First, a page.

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Stop Letting Security Audits Go to Waste–They’re More Than Just a Checkbox Exercise

Jun 18 2024

Over the past two decades, data has become a critical asset for nearly every organisation. Consequently, a variety of regulations and industry standards now govern business operations. In today’s data-driven age, certification through security audits serves as a testament to an organisation’s adherence to industry standards, regulations, and security measures.

However, despite their importance, organisations often fall into the trap of treating these audits merely as a procedural checkbox exercise, rather than recognising it as an opportunity to set in place the best practices that are designed to protect an organisation’s data. 

The value of security audits 

In today’s corporate landscape, the majority of organisations undergo certification by auditors, with this stamp of approval proving to customers, partners, and the broader market that the organisation operates at a level of quality, security, and compliance in line with industry standards and regulatory mandates.

Obtaining these certificates & reports comes at a significant cost–the average security audit can cost an organisation between $1,500 and $100,000, depending on factors like company size, number of servers, the number of certifications being assessed, and other bespoke considerations. Given the considerable investment involved, organisations should be wary that they don’t let auditors’ recommendations sit idly, but instead strive to extract value from their investment by using it as an opportunity to identify areas of vulnerability before a threat actor does. Audits are intricately designed to evaluate compliance with regulations–it’s essential to understand the intent of the regulation and use that to frame discussions on how you should approach these subjects within your organisation. 

Embracing auditors’ recommendations

Certain certification security audits such as ISO 27001 typically follow a three-year cycle, beginning with an assessment of controls in the initial year. In subsequent years, auditors look to sample these controls to verify that they remain effective. However a typical SOC 2 Type 2 audit would have the auditor assessing all the controls every year.

For example, in the first year, a CISO may be asked to demonstrate that there is a cybersecurity education and awareness programme in place, which the auditor will then provide recommendations to improve. The CISO will point to the 99% completion rate for the annual employee cyber training and receive a tick from the auditor. However, upon further visits in years two and three, there is an expectation to find that the controls are in place and effective, looking to see evidence of the programme’s impact–including, for example, an increase in reported spam emails because of this education programme. Additionally, such a robust awareness program may also see a reduction in DLP alerts as users take more care in data handling. 

However, it’s common that auditors return in later years only to discover that the recommendations they’ve made have not been actioned adequately, or that new standards introduced in the interim have not been implemented since the previous audit. Such oversights can significantly affect a business’s evaluation and ultimately impact its reputation and operational capacity.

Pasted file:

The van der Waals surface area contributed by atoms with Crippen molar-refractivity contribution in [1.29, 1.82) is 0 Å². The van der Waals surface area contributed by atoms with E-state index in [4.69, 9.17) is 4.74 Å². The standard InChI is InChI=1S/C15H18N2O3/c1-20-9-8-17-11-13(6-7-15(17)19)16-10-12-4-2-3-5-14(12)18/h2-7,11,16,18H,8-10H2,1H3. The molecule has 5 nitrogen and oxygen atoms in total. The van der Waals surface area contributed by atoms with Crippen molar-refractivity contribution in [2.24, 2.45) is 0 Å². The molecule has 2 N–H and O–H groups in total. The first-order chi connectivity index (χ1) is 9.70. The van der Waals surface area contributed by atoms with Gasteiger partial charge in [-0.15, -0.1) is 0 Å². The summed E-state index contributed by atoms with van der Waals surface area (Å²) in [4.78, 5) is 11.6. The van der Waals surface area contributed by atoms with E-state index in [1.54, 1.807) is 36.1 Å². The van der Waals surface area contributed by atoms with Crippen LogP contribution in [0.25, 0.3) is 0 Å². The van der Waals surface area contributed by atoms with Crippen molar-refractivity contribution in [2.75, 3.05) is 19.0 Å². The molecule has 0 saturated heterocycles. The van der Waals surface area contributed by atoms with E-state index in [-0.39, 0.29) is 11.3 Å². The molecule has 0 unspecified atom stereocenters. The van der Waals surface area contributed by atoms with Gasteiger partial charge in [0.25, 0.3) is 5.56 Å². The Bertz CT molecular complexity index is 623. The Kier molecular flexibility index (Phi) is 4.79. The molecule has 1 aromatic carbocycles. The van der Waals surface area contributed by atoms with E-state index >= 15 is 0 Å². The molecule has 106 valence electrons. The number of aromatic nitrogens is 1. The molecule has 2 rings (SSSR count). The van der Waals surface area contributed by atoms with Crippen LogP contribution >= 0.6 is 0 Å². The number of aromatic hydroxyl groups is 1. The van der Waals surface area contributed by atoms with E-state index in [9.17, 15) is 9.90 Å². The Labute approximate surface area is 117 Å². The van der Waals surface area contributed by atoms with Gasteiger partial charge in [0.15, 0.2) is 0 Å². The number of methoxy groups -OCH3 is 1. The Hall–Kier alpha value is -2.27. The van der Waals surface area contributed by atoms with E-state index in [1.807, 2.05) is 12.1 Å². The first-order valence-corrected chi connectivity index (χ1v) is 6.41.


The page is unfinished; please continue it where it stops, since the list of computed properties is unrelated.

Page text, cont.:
To give a more specific example, there has been a wave of new requirements under the 2022 revisions to ISO 27001 Standards which added 11 new controls, including Data Loss Prevention/Protection (DLP) and Threat intelligence.

CISOs should expect auditors to assess the implementation of DLP tools in upcoming audits and inquire where applicable about preparations for NIS2 and DORA compliance. Organisations should view audits as opportunities to not only integrate DLP tools, but also use them effectively to safeguard critical data and mitigate risks of unauthorised access or breaches. Auditors will request tangible evidence of compliance, emphasising the importance of demonstrable actions over mere assertions. Tools like security service edge (SSE), for example, can provide invaluable insight into AI application usage, aiding in compliance efforts for the EU’s new AI Act.

Proactive investment into prevention culture 

To demonstrate the adoption of these recommendations there will need to be conversations around budgets for cybersecurity initiatives. Compliance requirements can prove a significant weapon in the arsenal for CISOs when negotiating additional budgets from frugal CEOs, CFOs, and boards. CISOs should make an effort to link these certifications both with the preventative effort–risk mitigation, reduction of data loss, avoiding financial punishments through fines–as well as the empowering nature of compliance for the business through new sales opportunities opened up and reputation within the market. 

Effective preparation for, and learnings from audits are indispensable for maintaining good cybersecurity hygiene–remember auditors come in many forms and assess various aspects of a business, necessitating comprehensive scrutiny and proactive measures.

Organisations should not view certification as a procedural obligation; rather, security audits should be recognised for their added business value. The organisations that refine their security programmes based on auditor feedback will be proactively protecting their data to the highest possible standards. 

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Scott Bullock
Scott Bullock is a seasoned information security professional with over 20 years experience in computer security audit, SDLC, incident response, compliance and security program management bolstered by over 30 years of practical experience in network and systems project management as well as software development.

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